A federal judge late Friday ordered North Carolina to reinstate thousands of voter registrations that were canceled within the past three months. The North Carolina NAACP sued over the cancellations in three counties in the eastern half of the state. WFAE's Michael Tomsic has been covering the case and joined Nick de la Canal for analysis.

A federal judge has ordered North Carolina to reinstate roughly 3,500 voter registrations that were canceled within the past three months. The North Carolina chapter of the NAACP sued over the cancellations in three counties in the eastern half of the state.

A federal judge in Winston-Salem Wednesday said the state's process for handling challenges to a voter's registration "sounds like something that was put together in 1901." Judge Loretta Biggs had pointed questions about the cancellation of nearly 7,000 voter registrations in eight counties over the past two years. The North Carolina NAACP is suing North Carolina, and much of the focus is on recent cancellations in Cumberland and Moore counties. WFAE's Michael Tomsic was in the courtroom and joined Mark Rumsey to discuss.

What stood out?

A federal judge in Winston-Salem will hear arguments Wednesday over the recent cancellations of up to 4,500 voter registrations. The North Carolina chapter of the NAACP alleges some of those cancellations targeted African-Americans, and all of them violate federal law. The North Carolina Board of Elections calls that a legal misinterpretation that puts registration policies in most states in jeopardy. Either way, advances in technology have changed the way these cancellations happen.

The U.S. Supreme Court will hear arguments over which bathroom transgender students must use in schools. The nation's highest court took a case out of Virginia.

This case could settle a question about half the states nationwide are suing the federal government over: which bathroom must transgender students use?

Based on the heated rhetoric in the North Carolina governor's race, the State Crime Lab is either a broken, corrupt lab that prevents justice, or it's an efficient operation that puts thousands of killers and rapists behind bars. The lab is part of the office of Attorney General Roy Cooper, a Democrat now running for governor.

Doctors in North Carolina are feeling the effects of certain national health care trends but bucking others. The Physicians Foundation's 2016 survey shows high burnout but lower hospital consolidation in North Carolina.

The independent watchdog within the Department of Veterans Affairs reports the Salisbury VA manipulated wait times and amassed a huge backlog of radiology exams.

In Charlotte on Tuesday, First Lady Michelle Obama emphasized how competitive North Carolina has been in the last two presidential elections. She used that message to rally supporters of Democratic presidential candidate Hillary Clinton.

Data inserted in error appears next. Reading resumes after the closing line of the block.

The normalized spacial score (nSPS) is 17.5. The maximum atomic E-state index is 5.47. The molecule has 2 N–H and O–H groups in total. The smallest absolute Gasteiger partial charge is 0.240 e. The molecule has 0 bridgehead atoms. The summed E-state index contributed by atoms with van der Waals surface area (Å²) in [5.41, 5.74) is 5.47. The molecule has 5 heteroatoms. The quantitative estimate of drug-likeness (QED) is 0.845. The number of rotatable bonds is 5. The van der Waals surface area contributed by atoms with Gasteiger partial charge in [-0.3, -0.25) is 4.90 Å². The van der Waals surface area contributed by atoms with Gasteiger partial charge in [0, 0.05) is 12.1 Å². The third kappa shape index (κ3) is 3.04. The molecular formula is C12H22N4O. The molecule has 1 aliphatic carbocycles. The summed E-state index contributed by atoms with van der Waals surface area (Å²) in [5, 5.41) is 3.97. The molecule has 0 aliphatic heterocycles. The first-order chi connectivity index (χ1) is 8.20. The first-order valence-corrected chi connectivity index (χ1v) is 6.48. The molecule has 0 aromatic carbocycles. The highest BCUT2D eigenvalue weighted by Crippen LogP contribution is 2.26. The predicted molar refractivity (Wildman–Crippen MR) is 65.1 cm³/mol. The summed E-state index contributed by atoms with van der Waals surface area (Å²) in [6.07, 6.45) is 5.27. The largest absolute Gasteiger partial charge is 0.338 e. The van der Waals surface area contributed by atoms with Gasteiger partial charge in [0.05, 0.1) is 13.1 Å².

The Charlotte police officer who fatally shot Keith Lamont Scott last week has a short personal history with CMPD but a long family one. WFAE's Michael Tomsic has been researching officer Brentley Vinson, who, like Scott, is African-American. He joined Mark Rumsey to discuss what we know.

Some uptown businesses are cleaning up Thursday afternoon. That’s after rioters smashed windows and threw trash cans during the second night of anger over the fatal police shooting of an African-American man.

There was another side to Wednesday night. Although the clashes uptown were eye-catching, the overwhelming majority of protesters were not violent. We're going to hear a conversation with a few of them. Bria O'Neal, Khiana Ralph and Leah Wright are young African-American women who live in Charlotte and came to the protests together. WFAE's Michael Tomsic asked them why. 

Supporters of LGBT protections in Charlotte showed their appreciation for something the city council did not do Monday night. They clapped loudly for city leaders who said they wouldn’t walk back their nondiscrimination ordinance as part of a deal with state leaders in Raleigh.

African-American turnout, partisan politics and the threat of more lawsuits were all on the minds of North Carolina Board of Elections members yesterday. They set the final early voting plans for 33 counties that couldn’t reach their own agreement, including Mecklenburg.

In the swing state of North Carolina, a fight for early voting rights that seemed to end with a strongly worded federal court ruling last month, may be just getting started.

That fight began in 2013, when the state made cuts to early voting, created a photo ID requirement and eliminated same-day registration, out-of-precinct voting, and pre-registration of high school students.

More than half of all voters there use early voting, and African-Americans do so at higher rates than whites. African-Americans also tend to overwhelmingly vote for Democrats.